The main thing to note here is that the Spur feels up for all this. It’s all within its comfort zone, which you couldn’t say for the last two. It manages all of this while being considerably faster on the straight bits too - 0-62mph happens in just 3.8 seconds, and the top speed is 207mph.
"In comfort mode, you don’t so much drive, as float"
The W12 is a weird engine, sounding not at all like a V12, and more like a V6 in a furious mood. It won’t rev beyond 6000rpm either, but the mid-range is so scarily potent, I’m not sure that matters. There is some turbo lag to contend with, but the two twin-scroll snails are fairly good at containing it.
Once you’re done being an idiot on a mountain road, the Flying Spur will transform into a car with world-beating comfort. And it’ll do this so much more successfully than its Mulsanne big brother. Bentley’s latest saloon is cut from a different cloth - the ride, even in Sport and the halfway house Bentley mode, is supremely smooth. Go for comfort mode, and you don’t so much drive, as float.
Mount a speed bump without braking at all, and the Spur’s trick suspension - which has 60 per cent more volume in its air springs - will merely shrug it off as if to say “and?” However bad the road surface is, you simply won’t feel it in this thing. It’s almost spookily quiet, too.
Driving in a slightly more calm manner, or better yet being driven means you’ll have plenty of time to play with the tech. There’s the ‘Toblerone’ we mentioned earlier, which can show either a very good 12.3-inch infotainment screen, a set of three analogue gauges, or whatever fancy veneer you specced in the configurator.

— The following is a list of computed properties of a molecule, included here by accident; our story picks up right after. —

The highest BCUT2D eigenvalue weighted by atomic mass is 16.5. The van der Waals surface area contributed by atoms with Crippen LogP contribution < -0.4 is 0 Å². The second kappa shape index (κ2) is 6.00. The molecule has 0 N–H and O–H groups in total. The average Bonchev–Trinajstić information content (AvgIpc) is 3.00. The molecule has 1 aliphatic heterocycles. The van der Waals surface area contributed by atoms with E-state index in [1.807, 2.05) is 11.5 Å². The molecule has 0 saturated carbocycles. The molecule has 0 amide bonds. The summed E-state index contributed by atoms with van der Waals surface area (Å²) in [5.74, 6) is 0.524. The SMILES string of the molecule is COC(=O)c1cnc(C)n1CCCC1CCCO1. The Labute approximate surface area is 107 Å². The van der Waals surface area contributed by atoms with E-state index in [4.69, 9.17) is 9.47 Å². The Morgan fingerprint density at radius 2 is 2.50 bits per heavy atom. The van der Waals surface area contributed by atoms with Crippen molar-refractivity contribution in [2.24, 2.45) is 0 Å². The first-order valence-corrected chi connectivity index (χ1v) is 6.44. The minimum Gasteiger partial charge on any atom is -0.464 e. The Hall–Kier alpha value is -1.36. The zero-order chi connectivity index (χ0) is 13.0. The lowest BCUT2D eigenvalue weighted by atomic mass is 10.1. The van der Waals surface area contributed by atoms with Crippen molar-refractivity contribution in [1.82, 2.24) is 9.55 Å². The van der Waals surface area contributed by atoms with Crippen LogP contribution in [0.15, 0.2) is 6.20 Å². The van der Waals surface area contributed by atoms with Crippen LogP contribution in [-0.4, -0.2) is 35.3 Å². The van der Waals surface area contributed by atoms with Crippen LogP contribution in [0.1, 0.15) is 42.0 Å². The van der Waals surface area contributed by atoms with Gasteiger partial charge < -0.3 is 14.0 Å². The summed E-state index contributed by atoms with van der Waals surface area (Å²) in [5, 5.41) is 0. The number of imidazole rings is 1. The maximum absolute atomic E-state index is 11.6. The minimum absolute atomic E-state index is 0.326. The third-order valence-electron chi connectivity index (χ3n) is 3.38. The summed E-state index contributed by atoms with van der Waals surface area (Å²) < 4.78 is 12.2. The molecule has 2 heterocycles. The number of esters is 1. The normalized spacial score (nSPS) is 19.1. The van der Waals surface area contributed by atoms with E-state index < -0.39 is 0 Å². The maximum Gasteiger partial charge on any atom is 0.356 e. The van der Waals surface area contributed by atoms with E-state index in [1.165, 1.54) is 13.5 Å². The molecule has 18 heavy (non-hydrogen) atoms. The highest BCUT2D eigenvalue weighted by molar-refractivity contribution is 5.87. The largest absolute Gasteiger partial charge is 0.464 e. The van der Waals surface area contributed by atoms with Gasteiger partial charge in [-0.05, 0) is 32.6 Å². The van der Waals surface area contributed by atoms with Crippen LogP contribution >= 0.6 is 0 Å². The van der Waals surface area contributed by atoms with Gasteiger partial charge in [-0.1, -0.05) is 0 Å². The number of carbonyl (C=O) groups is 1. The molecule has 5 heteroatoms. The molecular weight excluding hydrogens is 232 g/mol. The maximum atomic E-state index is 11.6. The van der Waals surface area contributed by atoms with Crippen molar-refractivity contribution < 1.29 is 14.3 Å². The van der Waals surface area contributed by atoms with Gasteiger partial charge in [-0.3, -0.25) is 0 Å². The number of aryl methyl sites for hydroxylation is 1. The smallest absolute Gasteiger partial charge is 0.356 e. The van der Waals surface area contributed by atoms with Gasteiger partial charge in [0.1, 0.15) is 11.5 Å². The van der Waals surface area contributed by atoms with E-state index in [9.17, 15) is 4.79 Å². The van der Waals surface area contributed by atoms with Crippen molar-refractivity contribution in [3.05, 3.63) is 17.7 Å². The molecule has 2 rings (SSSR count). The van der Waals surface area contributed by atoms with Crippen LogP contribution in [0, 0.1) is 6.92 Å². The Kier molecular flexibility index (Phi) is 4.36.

Flaws are extremely hard to find. Other than the fact the Flying Spur will run away with your wallet and set it on fire every time you put your foot down (a problem which will be countered to an extent by the eventual V8 version), all I can come up with are two little niggles. The front camera isn’t integrated particularly well into the spangly front grille, and the shift paddles are small and don’t have an especially satisfying action when squeezed. But we’re splitting hairs here.
So good is the Flying Spur, that it can’t just be considered a rival to other luxury saloons, including Bentley’s own Mulsanne. No - there are plenty of proper grand tourers I can think of that don’t blend luxury, performance and sheer want-factor as successfully as this. An Aston Martin DB11 AMR just can’t compete.
I’ve desperately tried to think of a car that ticks as many boxes, and the only other thing I can think of that might just beat it is a Porsche Panamera GTS Sport Turismo. If Bentley ever made a Flying Spur wagon, it’d surely be the best car in the world.
The best part of all is the price. No, really - in comparative terms, you could even call the Flying Spur a bargain. Given the chassis tech, rear-seat gadgetry and the additional car you get over the smaller Continental GT, we were expecting the saloon to command a huge premium over the coupe. But no - at £168,300, it’s less than £10,000 more expensive.
If you have the means, it’s the luxury car you have to buy. If you don’t, it needs to be parked in your fantasy garage immediately.